Archive for the 'fun' Category

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Philadelphia’s secret computers

A documentary about the world’s first computers just arrived in the mail!  I’m excited to tell you about Top Secret Rosies, which was produced and directed by LeAnn Erickson and America’s Public Broadcasting Service (PBS)

Top Secret Rosies Trailer from LeAnn Erickson on Vimeo.

To set the stage speed dating style, two guys, Eckert and Mauchly met in 1941.  They later worked on a machine called the ENIAC which was developed at the University of Pennsylvania in collaboration with the United States government during WWII.

This collaboration was much like the joint effort between Harvard University, IBM, and the US Navy that was behind Aiken’s Mark series of computers.  Aiken began his endeavour at Harvard in 1937. (photo: Mark I detail)

It was later, in the 1950’s, that  Kenneth E. Iverson went to work with Aiken at Harvard and came up with the ideas behind our APL Array Programmning Language family.

As with all human innovations, advances in computer technology developed concurrently.  Many breakthroughs were made in the United States, primarily driven by the “Try Anything” WWII war time attitude of the government.  (A catchy phase, coined by Erickson, in her film. You really should watch it!).

As it turns out, however, the real first computers were women who did ballistic calculations to support the war effort.  Erickson found four of them still living in the Philadelphia area, close to where she lives. 

Philadelphia!  That’s where IBM moved us in the 1970’s.

Erickson does a great job of drawing out the personal histories of these four woman as their careers unfold against the drama of WWII. As Erickson effectively points out, not only were these women the world’s first computers, but they were later recruited to work on the ENIAC, as the first computer programmers.  Not too many people remember that our field was actually started by women.

It’s not difficult to draw an analogy between Erickson’s WWII story line and the APL Array Programming Language connection with the rise of international financial markets, and of course, the drama of subsequent market crashes.  I’ll be studying this excellent film very closely.

By the way, I gleaned dates and my attitude toward first computers from The first Computers: History And Architecture

AND YOU CAN See the Film in Philadelphia!

Date/Time: Tuesday, February 22, 2011 – 6:30pm
Temple Performing Arts Center (formerly known as the Baptist Temple)
1837 N. Broad Street, Philadelphia PA
The event is free and open to the public but ticket reservations are required.
To make free reservations, call (215)204-8660 or email

Date/Time: Wednesday, March 2, 2011 – 7:30pm
Bryn Mawr Film Institute
824 W. Lancaster Avenue, Bryn Mawr PA, 610.527.9898
The event is free and open to the public. Tickets will be available at the door.


Off to school

It’s late—

I’m late.  I’m running very, very, very late.

It’s tax season, so I’m working a lot for actual money these days, which rocks.  I took a break from accounting school last semester, but as they say… the party is over.  It’s back to the grind.  Classes begin again this week.  Sigh.  I hope you’ll forgive this tiniest of posts; believe it or not, we have to adhere to our production schedule here at the story factory.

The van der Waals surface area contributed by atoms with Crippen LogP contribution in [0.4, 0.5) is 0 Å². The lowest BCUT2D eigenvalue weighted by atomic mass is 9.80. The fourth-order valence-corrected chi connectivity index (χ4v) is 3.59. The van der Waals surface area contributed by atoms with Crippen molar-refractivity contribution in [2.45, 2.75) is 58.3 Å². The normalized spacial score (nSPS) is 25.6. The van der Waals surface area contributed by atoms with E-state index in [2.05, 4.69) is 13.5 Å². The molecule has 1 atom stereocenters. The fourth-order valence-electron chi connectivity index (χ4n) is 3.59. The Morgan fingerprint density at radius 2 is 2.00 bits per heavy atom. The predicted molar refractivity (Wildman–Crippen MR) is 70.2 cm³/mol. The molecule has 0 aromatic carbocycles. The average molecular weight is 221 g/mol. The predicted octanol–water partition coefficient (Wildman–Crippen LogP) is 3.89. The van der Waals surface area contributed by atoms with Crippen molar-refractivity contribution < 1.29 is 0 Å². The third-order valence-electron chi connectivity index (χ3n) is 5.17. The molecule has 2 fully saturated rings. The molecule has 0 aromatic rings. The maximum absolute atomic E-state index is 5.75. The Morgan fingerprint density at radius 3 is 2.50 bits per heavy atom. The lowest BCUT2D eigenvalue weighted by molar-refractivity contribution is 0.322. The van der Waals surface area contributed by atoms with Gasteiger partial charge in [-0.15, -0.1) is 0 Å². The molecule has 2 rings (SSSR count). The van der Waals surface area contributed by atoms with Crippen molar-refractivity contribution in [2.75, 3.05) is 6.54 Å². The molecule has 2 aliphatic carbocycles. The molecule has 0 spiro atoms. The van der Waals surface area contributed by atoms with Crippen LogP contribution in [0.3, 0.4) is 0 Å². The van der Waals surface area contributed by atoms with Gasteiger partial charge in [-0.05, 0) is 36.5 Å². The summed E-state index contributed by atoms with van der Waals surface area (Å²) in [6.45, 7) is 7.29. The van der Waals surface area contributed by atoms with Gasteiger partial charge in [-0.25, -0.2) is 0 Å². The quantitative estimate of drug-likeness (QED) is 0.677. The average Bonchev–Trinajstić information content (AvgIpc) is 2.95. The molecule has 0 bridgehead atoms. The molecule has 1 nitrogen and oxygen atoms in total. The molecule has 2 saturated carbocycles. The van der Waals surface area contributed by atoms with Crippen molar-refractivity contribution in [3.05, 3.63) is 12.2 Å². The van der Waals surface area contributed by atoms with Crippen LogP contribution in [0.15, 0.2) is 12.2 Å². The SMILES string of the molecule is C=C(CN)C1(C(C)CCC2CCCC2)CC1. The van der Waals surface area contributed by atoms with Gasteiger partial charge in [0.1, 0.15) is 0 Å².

For your amusement, I’ve introduced Godiva to illustrate the last couple of articles. If you’re curious as to her origins, give her photo a click with your mouse.  She’s a creation of my imagination, but I think my mother and sister divined her name.  I wanted to get a photo of her with the real APL type ball, but alas, her tail has fallen off.  She needs some maintenance before the next photo shoot.  A job for another day.

And on a semi-related note, in honour of Seth Godin, I want to personally thank those of you who “have my back.”  You know who you are, and I do, as well.  I would be nowhere without you.  xxxx 0000

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APL Array Language family in 2011 – Predictions

Happy New Year Everyone!

After a brief hiatus, we’re jumping back on the air.

As my emergence into the new year coincides with my first big cold of the season, I’m extra grateful and to have spent the last couple of days under the covers with my new book, fellow Canadian Dan Gardner’s Future Babble: Why Expert Predictions Fail – and Why We Believe Them Anyway. A true gift.

“The fox knows many things, but the hedgehog knows one big thing.” (p. 27)

I’ve decided to try on my Hedgehog hat and will make some predictions for the new year.

Temperamentally, I’m more of a Fox, but the research highlighted in the book indicates Hedgehogs get more air time, so I’ll attempt to emulate one.  I hope you can appreciate the irony.

The Predictions

  1. Opportunity for terse, powerful array based languages continues in 2011.
  2. A small number of individuals will achieve unprecedented commercial success.
  3. Major parallel processing problems will be solved and become passé.

It’s nice to be back.  I’m looking forward to another year on this grand film making adventure.

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Array! Hurrah! 2010 in pictures!